Leaving a Marriage

An Anniversary Worth Forgetting

It was twenty years ago today. Not the kind of anniversary you want to remember. It's not something I dwell on at this time every year. In fact, the day usually breezes by without me even noticing. But this year is different simply because it's the 20th one. The anniversary of the day she said she's leaving.

Her Top Priority?

Leaving the marriage was something she had wanted to do for a long time. She had been trying to alienate me, hoping I would initiate the divorce. She had rejected my every attempt to make her happy. Of course, how could I? She didn't want to be happy.

Neither one of us knew how to communicate well with the other. Which is kind of funny since we both have degrees in mass communications. The more emotional she got, the more rational I felt I needed to be to balance things out. She could talk endlessly about anything and everything, except us. When she fell silent and I'd ask what was wrong, I couldn't get her to open up.

Come On, Baby, Let's Do The Twist

She often twisted my words. It got to be so bad that I didn't want to tell her anything of any consequence. The worst, and most memorable, twisting came after she left. I wrote her a letter asking her to try marriage counseling with me again. I poured myself into that letter, telling her how broken-hearted I was, that I felt I had lost everything except my soul. In refusing to do counseling again she said in a highly critical tone of voice, "Maybe that's the problem. You've got nothing to lose."

If Only Foresight Was As Good

Only in hindsight did I realize that the twisting of words was part of a pattern of baiting me, trying to get me to turn against her, to stop loving her, to get me to walk away from the marriage so she wouldn't have to feel so guilty.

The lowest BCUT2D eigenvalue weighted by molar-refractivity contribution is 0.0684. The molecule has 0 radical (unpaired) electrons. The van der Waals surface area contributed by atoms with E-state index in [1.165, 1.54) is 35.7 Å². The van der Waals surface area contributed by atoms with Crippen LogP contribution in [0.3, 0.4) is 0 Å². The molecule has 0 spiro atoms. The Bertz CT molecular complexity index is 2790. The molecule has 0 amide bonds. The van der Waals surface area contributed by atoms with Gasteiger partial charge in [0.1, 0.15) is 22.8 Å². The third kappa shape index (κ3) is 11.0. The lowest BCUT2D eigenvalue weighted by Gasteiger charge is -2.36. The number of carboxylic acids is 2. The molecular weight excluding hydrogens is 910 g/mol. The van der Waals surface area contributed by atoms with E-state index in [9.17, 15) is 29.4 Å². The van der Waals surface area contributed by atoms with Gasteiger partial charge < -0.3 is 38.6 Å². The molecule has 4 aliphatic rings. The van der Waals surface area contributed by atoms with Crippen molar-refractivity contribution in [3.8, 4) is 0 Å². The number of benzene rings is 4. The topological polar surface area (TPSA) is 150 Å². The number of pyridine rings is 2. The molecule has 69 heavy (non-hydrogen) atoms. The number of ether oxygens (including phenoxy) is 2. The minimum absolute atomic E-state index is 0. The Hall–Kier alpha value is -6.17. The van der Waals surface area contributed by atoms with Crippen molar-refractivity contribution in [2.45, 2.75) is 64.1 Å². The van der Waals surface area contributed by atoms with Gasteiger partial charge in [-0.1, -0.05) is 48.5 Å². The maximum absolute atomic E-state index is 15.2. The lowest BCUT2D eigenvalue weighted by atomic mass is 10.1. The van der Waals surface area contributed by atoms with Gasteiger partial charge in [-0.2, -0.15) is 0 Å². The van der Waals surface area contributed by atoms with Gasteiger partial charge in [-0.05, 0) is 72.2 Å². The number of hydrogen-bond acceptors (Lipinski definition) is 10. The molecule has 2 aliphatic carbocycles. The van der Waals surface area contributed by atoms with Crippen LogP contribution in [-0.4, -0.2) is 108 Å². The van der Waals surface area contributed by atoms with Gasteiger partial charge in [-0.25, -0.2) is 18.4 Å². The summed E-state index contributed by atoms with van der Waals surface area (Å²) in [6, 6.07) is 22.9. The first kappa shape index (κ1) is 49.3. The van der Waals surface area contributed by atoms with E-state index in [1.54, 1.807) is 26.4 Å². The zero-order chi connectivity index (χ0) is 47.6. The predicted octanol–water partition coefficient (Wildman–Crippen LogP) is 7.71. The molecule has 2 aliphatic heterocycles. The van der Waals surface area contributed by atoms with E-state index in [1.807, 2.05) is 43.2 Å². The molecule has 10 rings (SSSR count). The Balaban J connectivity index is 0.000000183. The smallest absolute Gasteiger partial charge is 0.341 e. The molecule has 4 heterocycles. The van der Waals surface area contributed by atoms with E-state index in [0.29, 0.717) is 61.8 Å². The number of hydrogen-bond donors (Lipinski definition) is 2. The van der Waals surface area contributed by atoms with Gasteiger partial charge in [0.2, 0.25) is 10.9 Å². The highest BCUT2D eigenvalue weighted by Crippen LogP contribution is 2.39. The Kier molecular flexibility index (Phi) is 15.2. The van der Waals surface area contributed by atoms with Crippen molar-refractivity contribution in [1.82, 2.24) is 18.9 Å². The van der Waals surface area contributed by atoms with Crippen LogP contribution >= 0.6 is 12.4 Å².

It may sound like I'm demonizing her. But I'm not. Because deep down I know I am almost as much to blame for the break-up as she is.

Synergism & Tornadoes

I've always been reserved about showing emotion, and perhaps she got more emotional trying to counterbalance me. Relationships are synergistic. Each person's behavior both affects and is affected by the other person's behavior. It's impossible to say who started what because their origins can be innocuous and from long ago. Besides, what difference does it make? When a tornado is on the ground, no one cares about how it formed.

She once claimed that I take her for granted. Her proof? Because I don't look at other women. What? She said I didn't look at other women because I think I can get whatever I want from her and don't need to look at them. That was so crazy, I was speechless.

I didn't feel like I took her for granted. I was committed to having her as my wife and being her husband. But I had already "won her over" and it did not occur to me back then that maybe she expected continual pre-marriage courtship behavior. What was a natural and unconscious change in my behavior might have affected her. With our natural inability to talk things out, neither one of us knew why the other was acting the way we were.

At that time I saw her baiting as attacks. My usual response was to try to end the conversations for my own self-protection. And I didn't go back to them later to clear the air. But, she might have taken my behavior as uncaring.

In Conclusion

Have you noticed that I used words like "might," "maybe," and "perhaps" a lot? It's because I really don't have any definite answers. And I never will. Even after all these years, it's still unsettling to not know why we divorced.

A marriage can end in dozens of ways. For most people, it will leave emotional scars. Do you really want to go through life like that? Getting right with your spouse may be scary, painful, risky. But the alternatives, living in an ever-deteriorating relationship or getting a divorce, are bleaker and more painful.

Make the right choice. Imitate God and choose to love. Love is not just about a feeling. It's also about action. Learn to talk and to listen. Think about how you affect your spouse. Ask how he/she sees your behavior. Don't get angry or upset if you don't like the answers. And don't clam up.

Remember, it's a matter of perception, of how you come across to one another. Be gentle. Ask for forgiveness. And choose to forgive so you can love the one you're married to more.

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